After an afternoon relaxing on the beach, President Joe Biden only said "no comment" to a Bloomberg reporter when he was asked about the rising death toll in last week's Maui wildfires.
“After a couple hours on the Rehoboth beach, @potus was asked about the rising death toll in Hawaii,” Justin Sink posted on X. “‘No comment,’ he said before heading home.”
After a couple hours on the Rehoboth beach, @potus was asked about the rising death toll in Hawaii
“No comment,” he said before heading home pic.twitter.com/Y0UmXirju9
— Justin Sink (@justinsink) August 13, 2023
Biden spent Saturday and Sunday at his Rehobeth Beach, Delaware home and returned to the White House on Monday morning.
The Messenger columnist Joe Concha also commented on Biden's apparent lack of concern for the situation in Maui, where nearly the entire city of Lahaina burned to the ground on August 8 when hurricane winds offshore caused the fire to spread rapidly.
“You have to go back 25 [tweets] to see anything regarding Maui. The president is at his beach house in Delaware, where he just gave a ‘no comment’ to a reporter asking about Maui. Stunning,” he posted.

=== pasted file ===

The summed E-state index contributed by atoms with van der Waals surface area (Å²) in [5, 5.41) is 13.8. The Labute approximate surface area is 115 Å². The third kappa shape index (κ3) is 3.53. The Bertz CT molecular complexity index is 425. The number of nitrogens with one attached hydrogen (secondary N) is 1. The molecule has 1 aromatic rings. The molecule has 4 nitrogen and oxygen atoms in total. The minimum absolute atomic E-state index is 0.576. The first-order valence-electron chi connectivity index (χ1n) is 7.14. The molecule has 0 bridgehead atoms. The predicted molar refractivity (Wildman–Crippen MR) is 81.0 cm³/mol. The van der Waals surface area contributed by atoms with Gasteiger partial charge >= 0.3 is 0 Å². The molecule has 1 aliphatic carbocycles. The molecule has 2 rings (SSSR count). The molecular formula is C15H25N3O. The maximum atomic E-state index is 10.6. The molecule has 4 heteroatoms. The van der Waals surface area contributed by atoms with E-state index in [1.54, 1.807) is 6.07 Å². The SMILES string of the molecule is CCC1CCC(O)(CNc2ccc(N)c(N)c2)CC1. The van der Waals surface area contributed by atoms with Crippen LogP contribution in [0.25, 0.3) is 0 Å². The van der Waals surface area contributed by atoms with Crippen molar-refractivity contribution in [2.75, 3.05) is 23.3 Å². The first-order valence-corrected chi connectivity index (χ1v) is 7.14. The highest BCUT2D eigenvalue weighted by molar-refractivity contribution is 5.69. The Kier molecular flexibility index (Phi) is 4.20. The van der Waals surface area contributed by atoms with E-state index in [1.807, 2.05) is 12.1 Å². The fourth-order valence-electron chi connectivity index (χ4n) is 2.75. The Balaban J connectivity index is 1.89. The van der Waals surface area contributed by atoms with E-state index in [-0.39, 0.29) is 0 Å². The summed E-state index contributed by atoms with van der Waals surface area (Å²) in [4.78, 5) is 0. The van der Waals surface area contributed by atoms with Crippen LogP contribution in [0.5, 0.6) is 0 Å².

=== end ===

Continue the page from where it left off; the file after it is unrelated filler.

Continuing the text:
The last 24 tweets from the POTUS account are pats on the back from protecting land to Bidenomics.
You have go back 25 to see anything regarding Maui. The president is at his beach house in Delaware, where he just gave a "no comment" to a reporter. asking about Maui. Stunning. https://t.co/OMhQMluaCA
— Joe Concha (@JoeConchaTV) August 14, 2023
So far, 99 deaths have been confirmed from the fires, but 1,000 people are still missing and only 25% of the burned buildings have been searched.
Hawaii Governor Josh Green (D) said the death toll could double in the next 10 days, and it is already the deadliest wildfire in more than 100 years.
“It is a tragedy beyond tragedies,” he told CNN.
Failures in telecommunications and residents who ran from the area without their cell phones mean that many of those 1,000 may not be able to let officials know they survived the fire.
If most of the 1,000 unaccounted for perished in the fire, it would be an unimaginable tragedy, but right now, officials don't really know.
The search is expected to be 85-90% completed by this weekend, with several teams including 20 search dogs working in the area.
“Nothing can prepare you for what I saw during my time here, and nothing can prepare them for the emotional toll of the impact that this severe event has taken on them,” FEMA Administrator Deanne Criswell told reporters Monday.